Equipped To Survive Equipped To Survive® Presents
The Survival Forum
Where do you want to go on ETS?

Page 7 of 7 < 1 2 3 4 5 6 7
Topic Options
#11766 - 03/18/04 04:28 PM Re: Thinking outside the box, again...
Anonymous
Unregistered


Just brainstorming here but.....

A couple of 'biners

1) holds things on to your belt, pack, keychain

2) Improvised toggle to replace button (A little large but better than dropping trou.... <img src="images/graemlins/wink.gif" alt="" />

3) compined could make a compound pully arrangement to increase your pulling power


A couple - 4 nails + improvised hammer / multitool, stone, brick, handy piece of metal from wreck of downed plane you are climbing out of etc.

1) attachment point for biners used as #3 above

2) Steady / reinforce damaged structures

3) Pot-stand for small stove

4) leather awl

5) Attachment point for snare wire

6) point for spear (hunting and self-defense)

7) Chisel for wood working in shelter building

8) Nail for shelter building.

9) pin replacement for grenade <img src="images/graemlins/shocked.gif" alt="" />

Top
#11767 - 03/18/04 04:48 PM Re: Interesting opinion about survival kits
Anonymous
Unregistered


If you are on the move you will need water and food. Water more than food but both would be nice. If you are truely in the wilderness and the local McDonalds or Grocery dumpster or neighbor's freezer is not available then you may want to attempt to gather some food. Animals are edible without question. Plants can kill you if you eat the wrong one or the wrong part of an edible one. When setting up camp at the end of a day it is little difficulty to set your tarp to collect the maximum amount of dew or rain in-case there is any. Similarly if you have some snare wire you could have a hiking staff or find a similarly sized branch and fashion some snares (4 to 6) squirrel sized along it ar 2 foot intervals and lean it against a tree a little ways away from your camp. Takes almost no time and you may find some nice fat squirrels hanging there next morning. Squirrels will take any short cut to and from the ground. Along a leaning branch is much easier for them than straight up the side of the tree. A 6 foot squirrel pole with 4 - 6 snares at 2 foot intervals is actually quite likely to produce if you are in a woods that has squirrels, chipmunks, or other tree-climbing rodents. In a jungle it may even bring in a monkey. In this case you aren't trying to find the animals natural pathways, instead you are providing a pathway that they will naturally prefer.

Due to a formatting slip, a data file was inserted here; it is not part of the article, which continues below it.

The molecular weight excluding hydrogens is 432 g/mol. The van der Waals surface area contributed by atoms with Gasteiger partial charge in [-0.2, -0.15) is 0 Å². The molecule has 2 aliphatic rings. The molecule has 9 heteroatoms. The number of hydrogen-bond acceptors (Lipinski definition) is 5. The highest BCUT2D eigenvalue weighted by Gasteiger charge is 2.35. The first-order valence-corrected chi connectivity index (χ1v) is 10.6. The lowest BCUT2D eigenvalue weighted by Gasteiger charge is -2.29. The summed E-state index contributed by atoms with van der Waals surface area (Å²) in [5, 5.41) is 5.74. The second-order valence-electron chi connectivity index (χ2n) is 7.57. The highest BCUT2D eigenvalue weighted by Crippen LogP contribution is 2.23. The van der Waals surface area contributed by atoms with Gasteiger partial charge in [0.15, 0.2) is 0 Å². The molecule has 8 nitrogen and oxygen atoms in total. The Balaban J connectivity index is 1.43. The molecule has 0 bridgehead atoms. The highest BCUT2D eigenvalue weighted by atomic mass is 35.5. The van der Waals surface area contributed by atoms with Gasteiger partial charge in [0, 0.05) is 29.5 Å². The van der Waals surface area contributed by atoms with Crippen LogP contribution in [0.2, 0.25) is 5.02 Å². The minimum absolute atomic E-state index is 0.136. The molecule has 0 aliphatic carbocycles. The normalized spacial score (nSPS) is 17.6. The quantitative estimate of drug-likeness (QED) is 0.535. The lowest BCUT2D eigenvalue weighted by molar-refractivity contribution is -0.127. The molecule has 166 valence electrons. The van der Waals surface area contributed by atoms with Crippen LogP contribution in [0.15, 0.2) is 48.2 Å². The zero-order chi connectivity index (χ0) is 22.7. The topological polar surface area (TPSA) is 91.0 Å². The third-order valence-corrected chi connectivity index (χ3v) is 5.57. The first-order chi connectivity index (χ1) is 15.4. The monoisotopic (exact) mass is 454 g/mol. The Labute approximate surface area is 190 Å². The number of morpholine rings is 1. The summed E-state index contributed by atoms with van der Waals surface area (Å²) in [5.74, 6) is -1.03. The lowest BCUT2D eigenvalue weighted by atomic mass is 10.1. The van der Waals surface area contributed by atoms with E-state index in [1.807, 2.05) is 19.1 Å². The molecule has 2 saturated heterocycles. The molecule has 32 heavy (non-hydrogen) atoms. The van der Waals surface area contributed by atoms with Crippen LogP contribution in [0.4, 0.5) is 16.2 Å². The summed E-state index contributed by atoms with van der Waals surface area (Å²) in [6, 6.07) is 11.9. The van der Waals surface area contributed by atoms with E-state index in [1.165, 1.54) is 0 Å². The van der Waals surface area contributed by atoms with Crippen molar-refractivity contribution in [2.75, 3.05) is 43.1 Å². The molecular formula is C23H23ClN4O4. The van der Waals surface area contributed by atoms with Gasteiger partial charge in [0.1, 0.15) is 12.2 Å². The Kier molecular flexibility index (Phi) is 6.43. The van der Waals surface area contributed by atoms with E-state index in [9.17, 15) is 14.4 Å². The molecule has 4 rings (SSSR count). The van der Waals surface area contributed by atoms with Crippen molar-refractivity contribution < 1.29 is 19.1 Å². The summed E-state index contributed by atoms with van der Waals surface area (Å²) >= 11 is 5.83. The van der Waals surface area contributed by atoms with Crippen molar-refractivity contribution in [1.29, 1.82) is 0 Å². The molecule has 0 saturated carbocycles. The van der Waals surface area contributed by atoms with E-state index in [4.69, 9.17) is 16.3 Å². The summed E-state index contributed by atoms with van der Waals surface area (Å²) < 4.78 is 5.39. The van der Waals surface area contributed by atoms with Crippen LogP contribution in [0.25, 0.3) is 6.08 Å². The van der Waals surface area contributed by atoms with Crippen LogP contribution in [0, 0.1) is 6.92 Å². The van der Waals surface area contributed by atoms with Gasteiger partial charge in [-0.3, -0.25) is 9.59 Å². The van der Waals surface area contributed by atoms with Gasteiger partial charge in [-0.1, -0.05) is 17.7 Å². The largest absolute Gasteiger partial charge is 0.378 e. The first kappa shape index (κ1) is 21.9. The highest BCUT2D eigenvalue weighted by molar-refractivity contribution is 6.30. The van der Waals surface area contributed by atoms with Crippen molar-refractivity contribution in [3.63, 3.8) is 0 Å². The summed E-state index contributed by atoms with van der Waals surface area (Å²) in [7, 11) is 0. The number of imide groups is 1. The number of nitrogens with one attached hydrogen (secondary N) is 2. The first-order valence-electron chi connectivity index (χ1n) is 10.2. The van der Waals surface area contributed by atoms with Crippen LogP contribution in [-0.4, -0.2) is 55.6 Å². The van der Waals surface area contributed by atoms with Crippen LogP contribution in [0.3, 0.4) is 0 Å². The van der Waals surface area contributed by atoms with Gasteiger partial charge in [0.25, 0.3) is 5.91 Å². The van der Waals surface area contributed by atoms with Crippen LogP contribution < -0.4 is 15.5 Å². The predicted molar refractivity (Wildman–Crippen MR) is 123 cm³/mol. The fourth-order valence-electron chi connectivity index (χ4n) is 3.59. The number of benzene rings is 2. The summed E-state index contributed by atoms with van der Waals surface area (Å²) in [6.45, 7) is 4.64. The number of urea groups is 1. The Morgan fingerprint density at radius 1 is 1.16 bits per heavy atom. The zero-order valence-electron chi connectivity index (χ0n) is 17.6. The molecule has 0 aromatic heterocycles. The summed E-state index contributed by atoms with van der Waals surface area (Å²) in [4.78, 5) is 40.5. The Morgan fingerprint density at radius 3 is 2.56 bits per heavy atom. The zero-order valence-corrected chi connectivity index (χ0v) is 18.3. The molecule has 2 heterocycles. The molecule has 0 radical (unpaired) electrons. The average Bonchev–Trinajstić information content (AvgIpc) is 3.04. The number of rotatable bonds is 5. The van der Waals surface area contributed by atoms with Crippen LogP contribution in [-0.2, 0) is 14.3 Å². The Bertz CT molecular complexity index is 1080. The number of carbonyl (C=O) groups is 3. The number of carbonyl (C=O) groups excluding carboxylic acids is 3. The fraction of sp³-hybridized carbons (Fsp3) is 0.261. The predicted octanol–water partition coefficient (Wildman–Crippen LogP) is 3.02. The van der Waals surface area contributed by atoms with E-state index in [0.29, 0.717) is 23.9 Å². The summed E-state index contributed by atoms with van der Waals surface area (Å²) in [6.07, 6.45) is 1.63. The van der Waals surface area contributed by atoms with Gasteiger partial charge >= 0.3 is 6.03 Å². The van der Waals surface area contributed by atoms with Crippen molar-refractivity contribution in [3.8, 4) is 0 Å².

Likewise with a box-trap baited with yesterdays left-overs. A baited trap in an area where the local racoons, squirrels, skunks, possums etc have become habituated to table scraps may well produce overnight. I think of the number of sleepless nights at campgrounds kept awake by the music of the racoons foraging among others coolers, and the nearby dumpster. This works just about everywhere that there has ever been interaction between these nocturnal omnivores and humans.

In both these cases you simply set the trap after setting up camp for the evening and take it down (along with whatever produce) in the morning. It is nearly effortless to setup the squirrel pole or the box trap and the food value of a racoon will certainly be worth it, a couple of squirrels make a decent lunch if not a dinner.